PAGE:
St. Vincent de Paul eyes new approach to helping needy
Possible strategies include home visits, budgeting help
ONTONAGON — The St. Vincent de Paul Society in Ontonagon has assisted more than 400 families in the past year to the tune of $30,000.
Helen Hoefferle, of the St. Vincent de Paul Society board, told Ontonagon Rotarians that the National St. Vincent de Paul Society is taking a new approach in its efforts to help those in need. She explained that the new approach is an effort to get people to be more self-sustaining.
It includes home visits, help in referring to jobs and budgeting. In the past just giving out money was “like putting bandage on cancer — we have to do more,” she said.
Hoefferle noted that Ontonagon County is large and these efforts will require more volunteers to assist.
She also expressed concern about how some people will get through the coming winter. She explained that the month of the government shutdown delayed assistance checks.
People sought and received money from St. Vincent’s, but Hoefferle explained that they only can get that money once a year.
Hoefferle said there are grants people can get to help with their utilities, but the key is they must pay $50 a month on the bill. She continued that since the utilities are not cut off in the winter, many people pay nothing all winter and have large bills in the spring.
Hoefferle said that if people paid that $50 a month, the grant money would be enough to take care of most of the rest. She said she has not applied for a grant since no one seems interested in paying the $50.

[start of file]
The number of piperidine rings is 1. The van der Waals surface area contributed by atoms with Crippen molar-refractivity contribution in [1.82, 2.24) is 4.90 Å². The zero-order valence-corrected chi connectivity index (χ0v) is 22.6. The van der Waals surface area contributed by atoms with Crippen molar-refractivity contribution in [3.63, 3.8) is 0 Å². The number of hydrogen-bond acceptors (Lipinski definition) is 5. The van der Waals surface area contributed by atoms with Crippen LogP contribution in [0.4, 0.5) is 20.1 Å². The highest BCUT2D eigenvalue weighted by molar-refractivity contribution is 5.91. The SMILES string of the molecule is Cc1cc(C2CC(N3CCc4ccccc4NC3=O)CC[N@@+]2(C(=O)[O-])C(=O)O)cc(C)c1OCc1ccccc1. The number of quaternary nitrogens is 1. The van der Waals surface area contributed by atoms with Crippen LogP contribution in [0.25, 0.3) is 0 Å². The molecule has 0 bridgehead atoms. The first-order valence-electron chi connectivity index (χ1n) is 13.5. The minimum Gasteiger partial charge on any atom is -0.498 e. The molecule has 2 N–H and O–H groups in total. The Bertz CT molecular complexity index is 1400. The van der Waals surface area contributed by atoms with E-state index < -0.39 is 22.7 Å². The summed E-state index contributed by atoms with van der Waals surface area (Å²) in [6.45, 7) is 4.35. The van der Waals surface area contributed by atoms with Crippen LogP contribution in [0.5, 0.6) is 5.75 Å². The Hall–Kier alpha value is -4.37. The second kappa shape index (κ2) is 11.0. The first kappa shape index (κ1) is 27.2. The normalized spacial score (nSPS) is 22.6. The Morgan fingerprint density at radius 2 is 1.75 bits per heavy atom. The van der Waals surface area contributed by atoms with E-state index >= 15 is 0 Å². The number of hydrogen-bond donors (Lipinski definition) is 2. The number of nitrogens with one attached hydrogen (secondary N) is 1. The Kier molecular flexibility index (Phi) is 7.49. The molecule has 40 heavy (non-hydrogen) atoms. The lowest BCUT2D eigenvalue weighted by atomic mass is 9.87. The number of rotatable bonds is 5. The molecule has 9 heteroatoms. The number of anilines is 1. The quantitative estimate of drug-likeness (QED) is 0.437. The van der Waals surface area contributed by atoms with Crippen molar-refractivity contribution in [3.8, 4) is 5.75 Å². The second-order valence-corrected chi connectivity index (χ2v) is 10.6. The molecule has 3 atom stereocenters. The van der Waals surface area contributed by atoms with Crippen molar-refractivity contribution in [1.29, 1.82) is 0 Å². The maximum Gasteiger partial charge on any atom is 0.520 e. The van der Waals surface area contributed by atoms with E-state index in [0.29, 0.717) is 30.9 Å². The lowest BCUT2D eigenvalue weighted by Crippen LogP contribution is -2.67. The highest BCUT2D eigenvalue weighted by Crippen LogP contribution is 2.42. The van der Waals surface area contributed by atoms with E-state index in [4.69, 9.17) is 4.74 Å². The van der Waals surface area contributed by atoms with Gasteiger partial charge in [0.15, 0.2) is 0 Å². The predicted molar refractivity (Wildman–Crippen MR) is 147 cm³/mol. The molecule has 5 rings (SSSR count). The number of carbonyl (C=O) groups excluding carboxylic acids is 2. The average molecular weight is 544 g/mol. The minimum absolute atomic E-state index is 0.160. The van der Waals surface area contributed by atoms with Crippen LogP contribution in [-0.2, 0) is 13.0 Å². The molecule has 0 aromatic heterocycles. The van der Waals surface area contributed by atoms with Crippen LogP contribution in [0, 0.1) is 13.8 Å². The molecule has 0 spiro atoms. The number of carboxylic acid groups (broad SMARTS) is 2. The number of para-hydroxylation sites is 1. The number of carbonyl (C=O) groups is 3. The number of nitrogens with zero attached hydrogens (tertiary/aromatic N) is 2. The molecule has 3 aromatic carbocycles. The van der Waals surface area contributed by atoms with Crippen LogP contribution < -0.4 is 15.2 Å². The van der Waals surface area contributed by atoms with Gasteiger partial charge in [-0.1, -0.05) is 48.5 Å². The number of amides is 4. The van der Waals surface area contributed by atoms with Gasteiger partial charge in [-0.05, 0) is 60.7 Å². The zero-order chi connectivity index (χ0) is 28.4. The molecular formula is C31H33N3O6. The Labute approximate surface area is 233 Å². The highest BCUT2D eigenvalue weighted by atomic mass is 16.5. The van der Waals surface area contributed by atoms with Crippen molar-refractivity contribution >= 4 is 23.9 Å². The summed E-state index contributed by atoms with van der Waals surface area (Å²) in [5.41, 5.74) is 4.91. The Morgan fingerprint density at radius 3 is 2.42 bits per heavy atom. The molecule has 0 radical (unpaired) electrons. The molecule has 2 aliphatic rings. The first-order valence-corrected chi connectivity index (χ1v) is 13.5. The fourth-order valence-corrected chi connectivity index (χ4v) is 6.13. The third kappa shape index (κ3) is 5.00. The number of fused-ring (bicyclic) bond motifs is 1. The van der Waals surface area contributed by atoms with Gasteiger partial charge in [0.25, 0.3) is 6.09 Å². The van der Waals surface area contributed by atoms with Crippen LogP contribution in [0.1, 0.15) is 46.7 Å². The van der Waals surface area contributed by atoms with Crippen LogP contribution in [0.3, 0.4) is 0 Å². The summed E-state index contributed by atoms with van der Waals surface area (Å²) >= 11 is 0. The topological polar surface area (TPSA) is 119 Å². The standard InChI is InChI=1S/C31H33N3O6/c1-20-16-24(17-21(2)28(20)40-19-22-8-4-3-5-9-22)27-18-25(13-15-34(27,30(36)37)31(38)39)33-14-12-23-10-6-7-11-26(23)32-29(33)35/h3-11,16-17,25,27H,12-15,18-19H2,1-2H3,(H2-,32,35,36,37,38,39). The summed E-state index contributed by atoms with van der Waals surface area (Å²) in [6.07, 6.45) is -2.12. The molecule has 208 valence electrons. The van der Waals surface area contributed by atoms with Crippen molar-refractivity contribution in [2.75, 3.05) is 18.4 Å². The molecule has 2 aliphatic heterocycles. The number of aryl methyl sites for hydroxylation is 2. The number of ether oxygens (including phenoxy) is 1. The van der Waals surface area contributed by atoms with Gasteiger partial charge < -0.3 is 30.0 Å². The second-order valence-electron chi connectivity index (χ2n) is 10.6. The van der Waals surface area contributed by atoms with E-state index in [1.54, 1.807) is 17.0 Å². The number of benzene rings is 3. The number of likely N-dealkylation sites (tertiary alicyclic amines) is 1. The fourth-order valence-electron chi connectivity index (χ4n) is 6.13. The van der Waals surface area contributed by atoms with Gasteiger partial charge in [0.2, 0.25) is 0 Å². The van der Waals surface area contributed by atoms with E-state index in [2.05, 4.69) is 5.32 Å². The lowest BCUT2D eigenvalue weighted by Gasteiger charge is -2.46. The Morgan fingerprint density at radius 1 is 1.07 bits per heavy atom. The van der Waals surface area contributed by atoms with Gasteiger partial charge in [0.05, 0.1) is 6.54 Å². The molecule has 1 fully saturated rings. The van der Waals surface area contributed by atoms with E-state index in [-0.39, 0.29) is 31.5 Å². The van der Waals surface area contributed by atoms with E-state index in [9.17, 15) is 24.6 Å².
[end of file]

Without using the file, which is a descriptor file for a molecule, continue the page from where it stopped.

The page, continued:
Hoefferle is also involved in the food pantry and St. Nicholas Project. She explained that the drop in population in the county can readily been seen in the numbers.
This year, the St. Nicholas Project has 20 fewer families and 30 fewer children on the list of those who need help at Christmas.
The food pantry is open five days a week and appointments can be made by calling the store. The food pantry served 250 families in the past year. She said the pantry has a good supply of food, and with the canathon will be in good shape for the holidays and beyond. “We depend on the generosity of the people and have never been disappointed,” she said.
The organizations need more volunteers. Hoefferle said the money taken in from the store and donations is spent to help others. “We are all volunteers and need more,” she said.